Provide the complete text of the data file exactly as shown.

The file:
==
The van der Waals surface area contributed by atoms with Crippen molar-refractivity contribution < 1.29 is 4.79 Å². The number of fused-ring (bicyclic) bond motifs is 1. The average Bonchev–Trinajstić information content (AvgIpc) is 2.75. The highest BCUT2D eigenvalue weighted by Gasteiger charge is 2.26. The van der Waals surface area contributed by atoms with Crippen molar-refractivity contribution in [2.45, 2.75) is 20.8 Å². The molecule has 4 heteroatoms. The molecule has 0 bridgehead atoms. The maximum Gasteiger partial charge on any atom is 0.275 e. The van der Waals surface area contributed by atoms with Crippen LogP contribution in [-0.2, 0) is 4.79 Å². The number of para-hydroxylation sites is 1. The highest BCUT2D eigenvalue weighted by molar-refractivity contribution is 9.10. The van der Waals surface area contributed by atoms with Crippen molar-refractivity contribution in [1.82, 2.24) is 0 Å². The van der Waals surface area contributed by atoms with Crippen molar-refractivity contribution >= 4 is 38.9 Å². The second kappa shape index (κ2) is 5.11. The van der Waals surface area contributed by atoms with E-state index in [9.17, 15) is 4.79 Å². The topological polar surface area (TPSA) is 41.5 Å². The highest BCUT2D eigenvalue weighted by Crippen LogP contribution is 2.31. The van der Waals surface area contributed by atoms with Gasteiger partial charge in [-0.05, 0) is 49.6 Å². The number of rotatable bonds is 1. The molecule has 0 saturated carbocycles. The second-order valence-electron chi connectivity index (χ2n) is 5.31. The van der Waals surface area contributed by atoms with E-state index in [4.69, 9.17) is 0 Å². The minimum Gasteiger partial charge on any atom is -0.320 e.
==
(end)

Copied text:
The van der Waals surface area contributed by atoms with Crippen molar-refractivity contribution < 1.29 is 4.79 Å². The number of fused-ring (bicyclic) bond motifs is 1. The average Bonchev–Trinajstić information content (AvgIpc) is 2.75. The highest BCUT2D eigenvalue weighted by Gasteiger charge is 2.26. The van der Waals surface area contributed by atoms with Crippen molar-refractivity contribution in [2.45, 2.75) is 20.8 Å². The molecule has 4 heteroatoms. The molecule has 0 bridgehead atoms. The maximum Gasteiger partial charge on any atom is 0.275 e. The van der Waals surface area contributed by atoms with Crippen LogP contribution in [-0.2, 0) is 4.79 Å². The number of para-hydroxylation sites is 1. The highest BCUT2D eigenvalue weighted by molar-refractivity contribution is 9.10. The van der Waals surface area contributed by atoms with Crippen molar-refractivity contribution in [1.82, 2.24) is 0 Å². The van der Waals surface area contributed by atoms with Crippen molar-refractivity contribution >= 4 is 38.9 Å². The second kappa shape index (κ2) is 5.11. The van der Waals surface area contributed by atoms with E-state index in [9.17, 15) is 4.79 Å². The topological polar surface area (TPSA) is 41.5 Å². The highest BCUT2D eigenvalue weighted by Crippen LogP contribution is 2.31. The van der Waals surface area contributed by atoms with Gasteiger partial charge in [-0.05, 0) is 49.6 Å². The number of rotatable bonds is 1. The molecule has 0 saturated carbocycles. The second-order valence-electron chi connectivity index (χ2n) is 5.31. The van der Waals surface area contributed by atoms with E-state index in [4.69, 9.17) is 0 Å². The minimum Gasteiger partial charge on any atom is -0.320 e.